Community Bulletin Board
- Book Signing Supports Sacred Heart
- Pepe's Pizzeria Comes to the Brass City
- 'Inspiration' Fundraiser Top Sponsors
- Spring Break Family Programs @ The MATT
- Railroad Museum Appoints New Trustee
- 'Ode to Joy' Concert by Waterbury Symphony
- Blues Hall of Famer~Chris Vitarello~at Fundraiser
- Cheryl Bentyne of Manhattan Transfer at Poli Club
- Free 'Live Well' Diabetes Workshops
- Phantom of The Opera 2017 Premier
- Cactus Show at NVCC ~ April 1 & 2
- New Home for 'Quilts that Care'
A shepherd near the village of Bilisht, Albania. There are an estimated 1000 Albanians from Bilisht that now live in greater Waterbury, most coming to seek economic opportunity in America.
Story and Photographs By John Murray
I rounded a corner in Fier, Albania, and encountered ten police officers standing on the side of the road gesturing towards me. Crap, I thought, here comes the shakedown. I pulled my rental car over and fumbled for my passport and rental agreement. I wondered how I’d manage with the few words of Albanian I knew; mirëdita, (good afternoon), faleminderit (thank you), jo (no) and po (yes).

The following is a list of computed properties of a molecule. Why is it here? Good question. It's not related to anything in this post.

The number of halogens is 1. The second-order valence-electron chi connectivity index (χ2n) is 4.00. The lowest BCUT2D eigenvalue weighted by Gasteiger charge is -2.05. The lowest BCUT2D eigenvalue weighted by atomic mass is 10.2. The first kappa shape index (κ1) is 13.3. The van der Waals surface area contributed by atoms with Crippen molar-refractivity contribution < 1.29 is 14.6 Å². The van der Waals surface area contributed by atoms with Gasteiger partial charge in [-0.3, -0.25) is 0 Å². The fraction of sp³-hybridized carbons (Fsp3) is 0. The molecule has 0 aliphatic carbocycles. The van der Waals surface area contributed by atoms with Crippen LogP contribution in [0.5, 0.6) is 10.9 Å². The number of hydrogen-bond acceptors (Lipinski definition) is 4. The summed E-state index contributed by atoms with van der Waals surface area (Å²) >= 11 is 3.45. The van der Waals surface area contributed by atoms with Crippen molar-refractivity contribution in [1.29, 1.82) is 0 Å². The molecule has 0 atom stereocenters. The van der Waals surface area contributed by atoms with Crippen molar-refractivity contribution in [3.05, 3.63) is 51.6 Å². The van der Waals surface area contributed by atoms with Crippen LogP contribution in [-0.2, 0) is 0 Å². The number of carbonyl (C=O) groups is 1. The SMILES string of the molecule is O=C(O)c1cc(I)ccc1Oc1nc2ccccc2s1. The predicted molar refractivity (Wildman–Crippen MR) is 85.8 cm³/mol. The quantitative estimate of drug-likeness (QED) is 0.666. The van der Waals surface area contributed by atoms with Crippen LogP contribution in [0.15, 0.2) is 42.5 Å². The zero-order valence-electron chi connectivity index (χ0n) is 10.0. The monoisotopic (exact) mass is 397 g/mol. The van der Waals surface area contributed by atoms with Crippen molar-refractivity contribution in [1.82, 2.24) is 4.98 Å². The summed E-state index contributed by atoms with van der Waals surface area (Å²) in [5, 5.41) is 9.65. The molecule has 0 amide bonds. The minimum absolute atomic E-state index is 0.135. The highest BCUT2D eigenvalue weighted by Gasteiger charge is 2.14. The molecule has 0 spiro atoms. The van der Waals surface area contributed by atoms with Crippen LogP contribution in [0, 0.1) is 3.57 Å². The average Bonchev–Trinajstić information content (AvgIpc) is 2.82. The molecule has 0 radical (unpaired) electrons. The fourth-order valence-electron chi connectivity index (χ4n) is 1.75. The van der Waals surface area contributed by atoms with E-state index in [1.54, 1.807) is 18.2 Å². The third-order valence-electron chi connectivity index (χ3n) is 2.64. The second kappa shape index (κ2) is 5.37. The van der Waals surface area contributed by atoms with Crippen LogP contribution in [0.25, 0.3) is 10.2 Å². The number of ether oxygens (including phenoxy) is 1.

It was too late to learn, “Hi officer, Albania is a beautiful country and I look forward to writing about my experience with Prime Minister Edi Rama in my newspaper back in America.”
As I watched three uniformed police officers surround my car I wondered how much this was going to cost me.
By John Murray
The Albanian ambassador to the United States, Gilbert Galanxhi, right,, made a visit to the Albanian-American Community Club in the South End of Waterbury on January 11th, and his remarks have drawn interest from journalists in Macedonia and Albania. Galanxhi was joined in Waterbury by U.S. Senator Chris Murphy, U.S. Senator Richard Blumenthal (left), Bekim Sejdiu, the Counsel General of Kosovo, Ziadin Sela, the mayor of Struga, Macedonia, and Neil O'Leary, the mayor of Waterbury, Connecticut.